Based on Erich Maria Remarque’s novel Flotsam – the film zeroes in on three German refugees during World War II who are at the beck and call of the Nazis, always hiding, always in fear of deportation. The settings for this adventure include WWII Austria, Germany and Switzerland. Margaret Sullavan, a Jewish chemist, is fleeing for her life; and Glenn Ford, born of a Jewish mother and Aryan father, is racked with confusion and torn loyalties. The three main characters separate as they move across Europe, just a step or so ahead of the advancing Nazis. As Sullavan and Ford fall in love, Fredric March’s character puts his life on the line by trying to arrange a reunion with his ailing wife, Frances Dee, who has remained in Germany. Critics have stated that even though the score was nominated for an Oscar, it may have done even better at the box office, had it been released a few months after the US's entry into the war.
John Cromwell’s So Ends Our
Night (1941) is one of those smart, intense films about the Nazis and how
their attempt to take over and destroy the world broke it up. Based on the Erich
Maria Remarque novel Flotsam, written before WWII, the film follows a few
storylines in telling its story of torn loyalties, murder and the dark side of
Glenn Ford is particularly good as Ludwig Kern, the son of a Jewish mother and Aryan father, while Fredric March is trying to get back to his very ill wife (Frances Dee) before it is too late for him to escape and for her to live. Margaret Sullavan is Ruth Holland, a Jewish chemist who is being hunted down so she cannot help the Allies, and they want her out of the way just for being Jewish to begin with. Erich von Stroheim plays the Nazi heavy.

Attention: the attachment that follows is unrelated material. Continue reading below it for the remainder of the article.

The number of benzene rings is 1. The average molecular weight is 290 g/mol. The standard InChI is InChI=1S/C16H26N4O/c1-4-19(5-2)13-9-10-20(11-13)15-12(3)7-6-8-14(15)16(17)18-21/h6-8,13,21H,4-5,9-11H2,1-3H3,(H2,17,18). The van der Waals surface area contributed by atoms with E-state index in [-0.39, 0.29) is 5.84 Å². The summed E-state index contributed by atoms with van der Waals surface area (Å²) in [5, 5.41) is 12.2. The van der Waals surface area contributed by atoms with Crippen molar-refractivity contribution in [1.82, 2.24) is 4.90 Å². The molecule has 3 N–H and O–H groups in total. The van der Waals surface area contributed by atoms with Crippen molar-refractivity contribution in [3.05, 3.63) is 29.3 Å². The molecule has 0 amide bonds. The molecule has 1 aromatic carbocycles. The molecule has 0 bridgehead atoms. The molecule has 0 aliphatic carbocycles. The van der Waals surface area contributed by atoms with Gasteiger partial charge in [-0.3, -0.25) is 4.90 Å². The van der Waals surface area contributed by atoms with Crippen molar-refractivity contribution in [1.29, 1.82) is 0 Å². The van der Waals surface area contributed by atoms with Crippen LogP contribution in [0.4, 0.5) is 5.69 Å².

Theatrical Release: February 27th, 1941
DVD Review: VCI Entertainment - Region 0 - NTSC
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|Distribution||VCI Entertainment - Region 0 - NTSC|
Average Bitrate: 4.35 mb/s
NTSC 720x480 29.97 f/s
NOTE: The Vertical axis represents the bits transferred per second. The Horizontal is the time in minutes.
|Audio||English (Dolby Digital 2.0)|
of other films
A very weak, interlaced single-layered transfer from VCI. It is quite muddy and shows some contrast boosting although the captures prove it to be at least acceptable for tube viewing. Audio is similarly weak and inconsistent - optional subtitles would have been appreciated. No extras except for some trailers and text screen bios.
The film is very worthwhile and its a shame that the DVD transfer does not support its greatness. Despite the occasional haziness of the image - Margaret Sullavan's radiance shines through. The film is highly recommended, but as it appears unlikely another digital source will come out soon - this is the best we may get. Recommended but be aware of what you will get.